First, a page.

Heavylift / Breakbulk
«Where are we going?»
The transportation of heavylift and project cargo is a relatively small niche, when compared with other areas of commercial shipping, such as the container business or the bulk freight sector. Nevertheless, tough market conditions are making life difficult for the segment. The big question at the forefront of everybody’s mind in the industry is – have we hit the bottom yet?
The global economic and financial crisis has had direct effects on the business of transporting heavylift and project cargo. Many companies have adapted to dwindling demand in a broad range of segments in many regions of the globe by shelving expansion plans for the foreseeable future.
In addition, the willingness of banks to finance large-scale projects has dropped off drastically as a consequence of plunging demand. Today, the heavylift industry continues to struggle with the fallout. (See also the interview with Tomas Dyrbye, CEO of Hansa Heavy Lift, on pages 38-41 of this issue). Although the global fleet of heavylift vessels is relatively small, competition for available cargo amongst players in the business is cutthroat.
It is common knowledge that the container and bulk freight segments are by no means better off than the heavylift business. The result is that shipowners active in the former segments are increasingly putting their efforts into getting project cargo onto their own vessels. In comparison, these shipments are often considered more lucrative than container and bulk freight consignments.
A glimpse of the future
Susan Oatway, the author of a regular report on multipurpose shipping for the British analyst Drewry, illustrates the current situation. «Competition from the container segment is becoming more aggressive on account of the fact that we are still in a very weak market. The container and bulk sectors are competing strongly for project cargo.»
The heavylift sector experienced a high between 2007 and 2008. As a result, many carriers ordered new multipurpose heavylift vessels, which shipyards have been delivering over recent years. According to Drewry, there were 3,189 ships in the global multipurpose fleet in January, with a total capacity of 28.6 million dwt.
Of that fleet, Drewry says that only 852 of the freighters are specialised in the transportation of heavylift and project cargo. A ship must have its own on-board crane with a lift capacity of at least 100 t in order to fall under Drewry’s definition of a multipurpose heavylift freighter.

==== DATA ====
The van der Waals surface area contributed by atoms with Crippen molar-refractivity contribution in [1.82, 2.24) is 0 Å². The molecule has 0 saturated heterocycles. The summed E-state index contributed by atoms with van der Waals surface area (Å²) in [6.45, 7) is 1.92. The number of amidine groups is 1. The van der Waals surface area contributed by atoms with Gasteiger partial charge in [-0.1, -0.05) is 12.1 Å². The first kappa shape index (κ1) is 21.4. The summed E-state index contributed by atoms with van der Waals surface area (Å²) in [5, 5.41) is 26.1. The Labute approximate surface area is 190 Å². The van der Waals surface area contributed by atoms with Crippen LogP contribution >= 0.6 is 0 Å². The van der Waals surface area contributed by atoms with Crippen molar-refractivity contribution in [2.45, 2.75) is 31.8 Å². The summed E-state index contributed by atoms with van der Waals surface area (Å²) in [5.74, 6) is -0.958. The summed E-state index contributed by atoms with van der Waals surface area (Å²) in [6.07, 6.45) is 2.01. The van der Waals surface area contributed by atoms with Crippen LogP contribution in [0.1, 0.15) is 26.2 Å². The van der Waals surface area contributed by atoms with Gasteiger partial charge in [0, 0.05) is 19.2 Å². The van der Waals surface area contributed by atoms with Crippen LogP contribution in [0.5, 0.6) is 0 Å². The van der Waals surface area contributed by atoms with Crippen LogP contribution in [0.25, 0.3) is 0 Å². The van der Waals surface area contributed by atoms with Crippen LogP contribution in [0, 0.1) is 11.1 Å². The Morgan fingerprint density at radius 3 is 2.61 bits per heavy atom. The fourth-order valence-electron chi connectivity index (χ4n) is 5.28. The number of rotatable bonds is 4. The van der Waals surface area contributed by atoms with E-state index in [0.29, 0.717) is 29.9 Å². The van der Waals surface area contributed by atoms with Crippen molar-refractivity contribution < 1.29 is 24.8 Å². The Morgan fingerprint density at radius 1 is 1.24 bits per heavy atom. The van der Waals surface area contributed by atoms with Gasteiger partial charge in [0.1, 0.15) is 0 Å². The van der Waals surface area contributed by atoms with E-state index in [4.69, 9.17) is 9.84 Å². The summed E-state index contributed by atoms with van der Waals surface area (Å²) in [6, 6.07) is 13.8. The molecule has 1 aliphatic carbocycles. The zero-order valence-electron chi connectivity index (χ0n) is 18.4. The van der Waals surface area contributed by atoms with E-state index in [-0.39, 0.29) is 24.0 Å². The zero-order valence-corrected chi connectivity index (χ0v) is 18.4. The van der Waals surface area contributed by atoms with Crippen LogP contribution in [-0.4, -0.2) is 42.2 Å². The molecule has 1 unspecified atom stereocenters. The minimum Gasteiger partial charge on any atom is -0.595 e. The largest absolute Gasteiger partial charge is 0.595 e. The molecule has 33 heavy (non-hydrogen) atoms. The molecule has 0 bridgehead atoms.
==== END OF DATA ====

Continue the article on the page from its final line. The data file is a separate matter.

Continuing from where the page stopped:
Ships equipped with cranes capable of lifting more than 250 t are classified as premium multipurpose heavylift freighters by the analyst. Both of these categories combined comprise a fleet that encompasses approximately 11 million dwt.
According to Oatway «the fleet of multipurpose breakbulk freighters is only increasing moderately in comparison with other types of ships. My latest report shows it growing at an average annual rate of 0.8% to 2016.» Drewry estimates that the total number of multipurpose vessels will increase by 4% per year, however.
The demand for tonnage in the entire multipurpose heavylift ship segment is also expected to increase by 4%, according to Drewry’s calculations. «This rise probably will not happen this year, however,» Oatway elaborates. «It is far more likely that we will not see an improvement until the end of next year or the beginning of 2015.»
If the bargain basement prices for new vessels were to prompt shipping lines to go on a shopping spree, then this could well throw Drewry’s calculations off target. «Demand in the heavylift segment can be satisfied with the current level of tonnage. Nevertheless, a number of shippers have ordered new vessels, due to the relatively reasonable prices for new ships, particularly in Chinese shipyards,» explains Guenther Bielfeld, the chief commercial officer for the Asia-Pacific region at F.H. Bertling.
Past no yardstick for the future
This has given rise to the concern amongst industry insiders that what happened with the liquid natural gas shipping segment, for instance, could be in store for this market as well. Following a promising beginning in LNG shipping, the ratio between supply and demand was turned on its head by the high volume of newbuildings.
Another issue that the industry is particularly concerned with right now – apart from the volume of orders for new vessels – is the design of ships. In other segments of shipping, the specifications of the cargo are usually known, at least generally, before a ship is built. This is not the case in the project cargo business.
Furthermore, in most cases load weights can also vary dramatically from consignment to consignment. Close coordination with freight forwarders and others in the supply chain is particularly important when designing a new ship. An analysis of shipments carried out in previous years also plays a critical role. There is a tendency to look to the extreme weights shipped in the past in order to draw conclusions about the requirements of the future.
Bigger and heavier